Spiranthes lacera var. lacera (Northern Slender Ladies'-tresses)
|Also known as:|
|Habitat:||part shade, shade, sun; dry sandy or rocky soil; open woods, meadows, roadsides, barrens|
|Bloom season:||July - August|
|Plant height:||6 to 18 inches|
|Wetland Indicator Status:||GP: FAC MW: FAC NCNE: FAC|
|MN county distribution (click map to enlarge):|
|National distribution (click map to enlarge):|
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A single row of 7 to 45 tiny, white, trumpet-like flowers spiraling up at the tip of a slender stem, though occasionally the flowers are arranged in a (more or less) straight column up one side (secund). Individual flowers are ¼ inch or less in length, often nodding, the narrow lateral sepals spreading wide like open arms with the lance-like lateral petals and upper sepal closely aligned, their tapered tips flared up, making a three parted hood above the frilly, broadly spreading lower lip. The center of the lower lip is tinged green or yellow. An erect, sharply tapered oval green bract encloses the ovary at each flower's base. A spiral typically has 8 to 10 flowers in a cycle.
Leaves and stems:
Except for a few bract-like leaves widely spaced along the stem, leaves are basal, oval-elliptic to egg-shaped, ¾ to 2 inches long and ¼ to ¾ inch wide, toothless and hairless, persisting while flowering. The stem of the slender flower stalk is smooth below becoming finely hairy (pubescent) in the flower spike.
For a flower that can attain nearly knee height, not even the best quality images can prepare you for the diminutive, wispy beauty of this slender orchid when you encounter it personally for the first time. Even relatively large numbers of plants do not readily catch the eye and are easily passed by. Two varieties are recognized for Minnesota. Var. lacera is considered a northern variant and is prevalent across the NE third of the state, preferring dry sandy soils often associated with stands of Jack pine throughout the Great Lakes and New England. Spiranthes lacera var. gracilis is more southern and associated with open meadow from the eastern Great Plains and throughout southeastern US. It's distinguished from var. lacera by more densely packed flowers, total absence of hairs on the stem, and basal leaves withered away by flowering time. In Minnesota it is known only from two 100+ year old specimens collected in Hennepin county. Present in bordering counties of both Iowa and Wisconsin, it might appear again someday.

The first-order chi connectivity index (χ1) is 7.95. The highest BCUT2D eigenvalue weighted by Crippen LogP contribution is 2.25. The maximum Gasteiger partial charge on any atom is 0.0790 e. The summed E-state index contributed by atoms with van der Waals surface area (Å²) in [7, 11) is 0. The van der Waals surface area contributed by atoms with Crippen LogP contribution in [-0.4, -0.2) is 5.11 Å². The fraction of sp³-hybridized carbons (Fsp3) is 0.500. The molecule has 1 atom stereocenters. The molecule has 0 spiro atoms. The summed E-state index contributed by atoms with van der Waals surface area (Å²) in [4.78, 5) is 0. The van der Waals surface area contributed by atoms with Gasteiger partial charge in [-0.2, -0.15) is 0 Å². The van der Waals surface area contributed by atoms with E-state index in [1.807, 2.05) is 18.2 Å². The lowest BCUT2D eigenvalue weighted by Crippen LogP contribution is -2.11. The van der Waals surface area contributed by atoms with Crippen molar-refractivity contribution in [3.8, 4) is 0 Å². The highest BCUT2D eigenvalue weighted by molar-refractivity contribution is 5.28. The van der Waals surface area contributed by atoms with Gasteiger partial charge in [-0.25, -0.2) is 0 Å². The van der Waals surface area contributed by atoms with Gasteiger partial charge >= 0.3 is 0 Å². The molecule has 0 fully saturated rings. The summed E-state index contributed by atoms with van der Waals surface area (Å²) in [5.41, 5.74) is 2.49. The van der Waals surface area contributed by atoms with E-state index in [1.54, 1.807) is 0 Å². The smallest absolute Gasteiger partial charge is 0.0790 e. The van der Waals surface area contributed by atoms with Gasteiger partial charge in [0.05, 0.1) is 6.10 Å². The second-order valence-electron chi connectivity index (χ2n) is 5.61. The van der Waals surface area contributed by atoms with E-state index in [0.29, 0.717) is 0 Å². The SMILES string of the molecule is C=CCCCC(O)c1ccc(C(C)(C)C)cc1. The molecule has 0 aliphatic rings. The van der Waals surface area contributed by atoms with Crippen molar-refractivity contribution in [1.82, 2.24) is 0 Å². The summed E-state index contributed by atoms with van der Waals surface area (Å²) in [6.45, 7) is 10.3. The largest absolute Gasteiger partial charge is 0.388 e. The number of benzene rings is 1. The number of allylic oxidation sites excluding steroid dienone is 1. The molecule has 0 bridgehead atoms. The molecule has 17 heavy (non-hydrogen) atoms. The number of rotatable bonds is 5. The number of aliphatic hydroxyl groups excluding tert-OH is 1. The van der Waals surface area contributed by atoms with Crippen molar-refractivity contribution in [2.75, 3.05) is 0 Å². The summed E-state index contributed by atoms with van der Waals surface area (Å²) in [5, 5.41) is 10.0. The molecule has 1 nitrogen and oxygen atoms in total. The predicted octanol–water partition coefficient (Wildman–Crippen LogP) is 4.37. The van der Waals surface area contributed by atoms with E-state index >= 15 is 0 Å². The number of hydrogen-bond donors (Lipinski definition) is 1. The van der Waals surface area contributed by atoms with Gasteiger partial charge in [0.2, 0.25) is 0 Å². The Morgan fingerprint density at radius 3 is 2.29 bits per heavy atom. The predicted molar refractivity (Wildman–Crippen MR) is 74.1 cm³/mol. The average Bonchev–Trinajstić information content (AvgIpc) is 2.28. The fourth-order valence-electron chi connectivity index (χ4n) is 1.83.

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Photos by K. Chayka taken in Pine County. Photos courtesy Peter M. Dziuk taken in the Boundary Waters Canoe Area, Lake County, and in Pine County.
Have you seen this plant in Minnesota, or have any other comments about it?